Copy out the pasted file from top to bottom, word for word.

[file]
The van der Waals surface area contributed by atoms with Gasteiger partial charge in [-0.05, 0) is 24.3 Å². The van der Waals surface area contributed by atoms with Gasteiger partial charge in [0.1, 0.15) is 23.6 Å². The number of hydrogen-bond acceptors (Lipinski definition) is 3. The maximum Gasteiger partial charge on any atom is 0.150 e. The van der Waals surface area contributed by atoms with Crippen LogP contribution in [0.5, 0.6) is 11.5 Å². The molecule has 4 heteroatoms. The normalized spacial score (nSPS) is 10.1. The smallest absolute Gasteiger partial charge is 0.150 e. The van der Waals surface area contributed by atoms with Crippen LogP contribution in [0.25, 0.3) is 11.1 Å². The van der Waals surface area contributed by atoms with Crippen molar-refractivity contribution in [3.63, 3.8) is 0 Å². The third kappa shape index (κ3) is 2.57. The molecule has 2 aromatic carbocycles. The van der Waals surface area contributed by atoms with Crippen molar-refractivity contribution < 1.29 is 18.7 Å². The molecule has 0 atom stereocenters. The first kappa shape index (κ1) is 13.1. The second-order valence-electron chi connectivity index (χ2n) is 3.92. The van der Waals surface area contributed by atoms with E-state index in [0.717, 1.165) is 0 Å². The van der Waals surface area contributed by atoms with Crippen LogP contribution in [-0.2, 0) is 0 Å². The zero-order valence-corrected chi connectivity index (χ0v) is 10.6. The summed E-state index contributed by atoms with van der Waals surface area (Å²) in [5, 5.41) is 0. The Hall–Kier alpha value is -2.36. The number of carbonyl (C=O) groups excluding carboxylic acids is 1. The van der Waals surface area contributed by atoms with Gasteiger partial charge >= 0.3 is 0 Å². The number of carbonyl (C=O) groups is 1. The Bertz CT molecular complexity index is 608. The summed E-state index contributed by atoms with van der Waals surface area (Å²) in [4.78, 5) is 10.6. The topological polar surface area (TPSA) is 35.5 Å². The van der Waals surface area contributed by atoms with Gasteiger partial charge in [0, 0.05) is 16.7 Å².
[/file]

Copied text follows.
The van der Waals surface area contributed by atoms with Gasteiger partial charge in [-0.05, 0) is 24.3 Å². The van der Waals surface area contributed by atoms with Gasteiger partial charge in [0.1, 0.15) is 23.6 Å². The number of hydrogen-bond acceptors (Lipinski definition) is 3. The maximum Gasteiger partial charge on any atom is 0.150 e. The van der Waals surface area contributed by atoms with Crippen LogP contribution in [0.5, 0.6) is 11.5 Å². The molecule has 4 heteroatoms. The normalized spacial score (nSPS) is 10.1. The smallest absolute Gasteiger partial charge is 0.150 e. The van der Waals surface area contributed by atoms with Crippen LogP contribution in [0.25, 0.3) is 11.1 Å². The van der Waals surface area contributed by atoms with Crippen molar-refractivity contribution in [3.63, 3.8) is 0 Å². The third kappa shape index (κ3) is 2.57. The molecule has 2 aromatic carbocycles. The van der Waals surface area contributed by atoms with Crippen molar-refractivity contribution < 1.29 is 18.7 Å². The molecule has 0 atom stereocenters. The first kappa shape index (κ1) is 13.1. The second-order valence-electron chi connectivity index (χ2n) is 3.92. The van der Waals surface area contributed by atoms with E-state index in [0.717, 1.165) is 0 Å². The van der Waals surface area contributed by atoms with Crippen LogP contribution in [-0.2, 0) is 0 Å². The zero-order valence-corrected chi connectivity index (χ0v) is 10.6. The summed E-state index contributed by atoms with van der Waals surface area (Å²) in [5, 5.41) is 0. The Hall–Kier alpha value is -2.36. The number of carbonyl (C=O) groups excluding carboxylic acids is 1. The van der Waals surface area contributed by atoms with Gasteiger partial charge >= 0.3 is 0 Å². The number of carbonyl (C=O) groups is 1. The Bertz CT molecular complexity index is 608. The summed E-state index contributed by atoms with van der Waals surface area (Å²) in [4.78, 5) is 10.6. The topological polar surface area (TPSA) is 35.5 Å². The van der Waals surface area contributed by atoms with Gasteiger partial charge in [0, 0.05) is 16.7 Å².